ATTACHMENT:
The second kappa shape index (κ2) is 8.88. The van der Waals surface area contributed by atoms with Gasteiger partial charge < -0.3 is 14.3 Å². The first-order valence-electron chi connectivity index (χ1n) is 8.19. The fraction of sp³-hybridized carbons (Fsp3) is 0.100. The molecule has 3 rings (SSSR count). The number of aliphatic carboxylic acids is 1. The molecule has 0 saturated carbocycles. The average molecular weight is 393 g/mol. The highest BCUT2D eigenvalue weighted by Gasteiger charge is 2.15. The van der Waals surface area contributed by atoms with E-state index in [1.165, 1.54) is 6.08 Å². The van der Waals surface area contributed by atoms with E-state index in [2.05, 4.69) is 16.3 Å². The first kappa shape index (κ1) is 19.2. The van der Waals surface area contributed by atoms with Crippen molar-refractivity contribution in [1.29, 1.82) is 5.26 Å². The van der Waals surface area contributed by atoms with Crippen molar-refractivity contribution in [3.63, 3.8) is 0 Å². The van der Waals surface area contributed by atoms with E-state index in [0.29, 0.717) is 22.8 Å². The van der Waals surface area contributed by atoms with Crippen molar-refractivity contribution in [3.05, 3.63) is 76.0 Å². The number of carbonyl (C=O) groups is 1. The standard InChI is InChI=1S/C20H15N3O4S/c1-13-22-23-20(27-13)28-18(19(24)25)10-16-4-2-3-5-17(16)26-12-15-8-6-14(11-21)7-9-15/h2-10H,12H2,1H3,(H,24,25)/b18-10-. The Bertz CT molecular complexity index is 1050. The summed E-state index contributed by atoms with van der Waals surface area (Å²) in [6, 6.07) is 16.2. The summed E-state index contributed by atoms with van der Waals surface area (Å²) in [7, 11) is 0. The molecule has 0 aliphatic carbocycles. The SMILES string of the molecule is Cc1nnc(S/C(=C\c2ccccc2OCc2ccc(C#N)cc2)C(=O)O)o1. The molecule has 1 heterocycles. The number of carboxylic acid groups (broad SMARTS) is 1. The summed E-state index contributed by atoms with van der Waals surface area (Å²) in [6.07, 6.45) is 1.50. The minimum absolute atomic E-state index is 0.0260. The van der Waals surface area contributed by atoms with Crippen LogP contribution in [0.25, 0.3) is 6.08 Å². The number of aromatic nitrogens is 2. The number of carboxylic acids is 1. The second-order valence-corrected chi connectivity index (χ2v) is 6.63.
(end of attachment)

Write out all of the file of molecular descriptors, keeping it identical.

The second kappa shape index (κ2) is 8.88. The van der Waals surface area contributed by atoms with Gasteiger partial charge < -0.3 is 14.3 Å². The first-order valence-electron chi connectivity index (χ1n) is 8.19. The fraction of sp³-hybridized carbons (Fsp3) is 0.100. The molecule has 3 rings (SSSR count). The number of aliphatic carboxylic acids is 1. The molecule has 0 saturated carbocycles. The average molecular weight is 393 g/mol. The highest BCUT2D eigenvalue weighted by Gasteiger charge is 2.15. The van der Waals surface area contributed by atoms with E-state index in [1.165, 1.54) is 6.08 Å². The van der Waals surface area contributed by atoms with E-state index in [2.05, 4.69) is 16.3 Å². The first kappa shape index (κ1) is 19.2. The van der Waals surface area contributed by atoms with Crippen molar-refractivity contribution in [1.29, 1.82) is 5.26 Å². The van der Waals surface area contributed by atoms with Crippen molar-refractivity contribution in [3.63, 3.8) is 0 Å². The van der Waals surface area contributed by atoms with E-state index in [0.29, 0.717) is 22.8 Å². The van der Waals surface area contributed by atoms with Crippen molar-refractivity contribution in [3.05, 3.63) is 76.0 Å². The number of carbonyl (C=O) groups is 1. The standard InChI is InChI=1S/C20H15N3O4S/c1-13-22-23-20(27-13)28-18(19(24)25)10-16-4-2-3-5-17(16)26-12-15-8-6-14(11-21)7-9-15/h2-10H,12H2,1H3,(H,24,25)/b18-10-. The Bertz CT molecular complexity index is 1050. The summed E-state index contributed by atoms with van der Waals surface area (Å²) in [6, 6.07) is 16.2. The summed E-state index contributed by atoms with van der Waals surface area (Å²) in [7, 11) is 0. The molecule has 0 aliphatic carbocycles. The SMILES string of the molecule is Cc1nnc(S/C(=C\c2ccccc2OCc2ccc(C#N)cc2)C(=O)O)o1. The molecule has 1 heterocycles. The number of carboxylic acid groups (broad SMARTS) is 1. The summed E-state index contributed by atoms with van der Waals surface area (Å²) in [6.07, 6.45) is 1.50. The minimum absolute atomic E-state index is 0.0260. The van der Waals surface area contributed by atoms with Crippen LogP contribution in [0.25, 0.3) is 6.08 Å². The number of aromatic nitrogens is 2. The number of carboxylic acids is 1. The second-order valence-corrected chi connectivity index (χ2v) is 6.63.